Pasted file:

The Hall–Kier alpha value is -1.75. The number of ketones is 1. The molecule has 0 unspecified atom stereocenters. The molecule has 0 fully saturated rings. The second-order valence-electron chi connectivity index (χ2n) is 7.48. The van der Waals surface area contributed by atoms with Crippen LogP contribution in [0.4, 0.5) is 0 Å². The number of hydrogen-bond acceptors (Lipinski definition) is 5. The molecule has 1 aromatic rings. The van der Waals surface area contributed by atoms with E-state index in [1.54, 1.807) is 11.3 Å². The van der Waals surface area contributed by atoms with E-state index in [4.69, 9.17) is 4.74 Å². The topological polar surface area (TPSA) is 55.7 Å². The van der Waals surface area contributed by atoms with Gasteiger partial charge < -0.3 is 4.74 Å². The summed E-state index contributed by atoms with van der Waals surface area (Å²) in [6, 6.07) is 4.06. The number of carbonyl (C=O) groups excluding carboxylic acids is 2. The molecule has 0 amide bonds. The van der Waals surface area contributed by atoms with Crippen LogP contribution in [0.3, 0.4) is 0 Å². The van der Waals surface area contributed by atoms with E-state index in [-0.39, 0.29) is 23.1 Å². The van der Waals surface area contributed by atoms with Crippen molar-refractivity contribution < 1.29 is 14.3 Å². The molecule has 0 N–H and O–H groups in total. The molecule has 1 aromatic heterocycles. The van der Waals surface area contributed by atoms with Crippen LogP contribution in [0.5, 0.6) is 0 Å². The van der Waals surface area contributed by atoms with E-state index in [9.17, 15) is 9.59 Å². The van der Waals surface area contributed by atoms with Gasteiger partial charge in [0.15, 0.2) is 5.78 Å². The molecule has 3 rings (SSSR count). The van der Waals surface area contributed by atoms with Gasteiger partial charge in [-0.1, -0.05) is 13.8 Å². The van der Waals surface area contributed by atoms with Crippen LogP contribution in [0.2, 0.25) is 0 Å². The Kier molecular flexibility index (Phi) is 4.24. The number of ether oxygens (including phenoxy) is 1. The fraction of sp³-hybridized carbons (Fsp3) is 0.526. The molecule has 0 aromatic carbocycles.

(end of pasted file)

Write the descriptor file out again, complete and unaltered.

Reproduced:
The Hall–Kier alpha value is -1.75. The number of ketones is 1. The molecule has 0 unspecified atom stereocenters. The molecule has 0 fully saturated rings. The second-order valence-electron chi connectivity index (χ2n) is 7.48. The van der Waals surface area contributed by atoms with Crippen LogP contribution in [0.4, 0.5) is 0 Å². The number of hydrogen-bond acceptors (Lipinski definition) is 5. The molecule has 1 aromatic rings. The van der Waals surface area contributed by atoms with E-state index in [1.54, 1.807) is 11.3 Å². The van der Waals surface area contributed by atoms with E-state index in [4.69, 9.17) is 4.74 Å². The topological polar surface area (TPSA) is 55.7 Å². The van der Waals surface area contributed by atoms with Gasteiger partial charge < -0.3 is 4.74 Å². The summed E-state index contributed by atoms with van der Waals surface area (Å²) in [6, 6.07) is 4.06. The number of carbonyl (C=O) groups excluding carboxylic acids is 2. The molecule has 0 amide bonds. The van der Waals surface area contributed by atoms with Crippen LogP contribution in [0.3, 0.4) is 0 Å². The van der Waals surface area contributed by atoms with E-state index in [-0.39, 0.29) is 23.1 Å². The van der Waals surface area contributed by atoms with Crippen molar-refractivity contribution < 1.29 is 14.3 Å². The molecule has 0 N–H and O–H groups in total. The molecule has 1 aromatic heterocycles. The van der Waals surface area contributed by atoms with Crippen LogP contribution in [0.5, 0.6) is 0 Å². The van der Waals surface area contributed by atoms with E-state index in [9.17, 15) is 9.59 Å². The van der Waals surface area contributed by atoms with Gasteiger partial charge in [0.15, 0.2) is 5.78 Å². The molecule has 3 rings (SSSR count). The van der Waals surface area contributed by atoms with Gasteiger partial charge in [-0.1, -0.05) is 13.8 Å². The van der Waals surface area contributed by atoms with Crippen LogP contribution in [0.2, 0.25) is 0 Å². The Kier molecular flexibility index (Phi) is 4.24. The number of ether oxygens (including phenoxy) is 1. The fraction of sp³-hybridized carbons (Fsp3) is 0.526. The molecule has 0 aromatic carbocycles.